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Introduction to Cleft & Craniofacial Conditions

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Cleft lip and cleft palate are the most common birth defect in the United States – one of every 700 newborns is affected by cleft lip and/or cleft palate.

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What is a cleft lip? What is a cleft palate?

A cleft lip is an opening in the upper lip. A cleft lip can range in size from a small notch in the red portion of the lip, called the vermillion, to a complete separation that extends to the bottom of the nose. A cleft can occur on one side of the lip, called unilateral, or on both sides, called bilateral. A cleft can also occur in the gums where the teeth will grow.

A cleft palate is an opening in the roof of the mouth. A cleft palate can occur in the bony, front part of the palate, called the hard palate, in the fleshy, flexible, back part of the palate, called the soft palate, or in both parts. A person can be born with cleft lip, a cleft palate, or both.

What causes cleft lip?

Clefts are one of the most common birth defects in the United States. Cleft lip and/or palate occur in about one out of every 700 births. Cleft lip (with or without cleft palate) is most common in individuals with Native American and Asian ancestry and is least common in those of African ancestry. Cleft palate without cleft lip occurs equally in all racial groups.

The majority of clefts appear to be due to genetic or environmental factors, though there is no known cause in many cases. The risks of recurrence of a cleft condition are dependent upon many factors, including the number of affected persons in the family, the closeness of affected relatives, the race and sex of all affected persons, and the severity of the clefts.

Can you see cleft lip in an ultrasound?

Cleft lip usually occurs around the fifth week of pregnancy, before many women even know they are pregnant. A cleft palate usually develops around the ninth week of pregnancy. Your doctor may use ultrasound (also called a sonogram) to determine if your unborn baby has a cleft. In the best conditions, ultrasound can return pictures of cleft lip as early as the 20th week of pregnancy. Sometimes, ultrasound can also help parents and doctors see clefts of the alveolar ridge. It is more difficult to get clear pictures of baby’s palate. Doctors miss more cleft palates on ultrasound than they find. As technology improves identifying clefts of the palate will become more common. Larger hospitals and university medical centers are good resources for the most advanced ultrasound technology and prenatal diagnosis expertise.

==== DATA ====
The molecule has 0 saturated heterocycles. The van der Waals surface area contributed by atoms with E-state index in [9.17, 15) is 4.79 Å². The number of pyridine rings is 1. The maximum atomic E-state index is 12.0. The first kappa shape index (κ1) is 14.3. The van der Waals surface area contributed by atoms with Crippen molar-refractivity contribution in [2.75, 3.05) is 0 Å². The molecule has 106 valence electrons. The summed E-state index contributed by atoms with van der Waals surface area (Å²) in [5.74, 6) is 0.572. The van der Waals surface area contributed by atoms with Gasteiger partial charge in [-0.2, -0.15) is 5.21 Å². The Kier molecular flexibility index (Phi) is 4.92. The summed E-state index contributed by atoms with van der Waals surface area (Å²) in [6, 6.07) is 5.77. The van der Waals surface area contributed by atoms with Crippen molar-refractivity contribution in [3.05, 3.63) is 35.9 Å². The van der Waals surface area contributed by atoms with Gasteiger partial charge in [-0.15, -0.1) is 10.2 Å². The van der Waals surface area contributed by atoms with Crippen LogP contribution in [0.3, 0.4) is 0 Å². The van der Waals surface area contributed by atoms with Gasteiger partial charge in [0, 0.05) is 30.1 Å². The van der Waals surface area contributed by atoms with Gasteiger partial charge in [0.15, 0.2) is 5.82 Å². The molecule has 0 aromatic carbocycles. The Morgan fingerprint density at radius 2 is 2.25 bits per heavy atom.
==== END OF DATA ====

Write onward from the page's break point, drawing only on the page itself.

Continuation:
What can be done to help our baby?

A baby with cleft lip and/or palate should be treated by a cleft palate or craniofacial team. A team is a group of specialists who work together to treat a person’s cleft. A surgeon on the team will usually recommend closing a cleft lip through surgery during the first few months of life. Palate surgery generally takes place a few months later. A baby born with a cleft palate will often undergo additional planned surgeries throughout childhood and sometimes into early adulthood. The team will determine the exact timing of these procedures.

 The information in these resources, along with information from your healthcare providers, is intended to help guide parents and caregivers of children with cleft palate or cleft lip:

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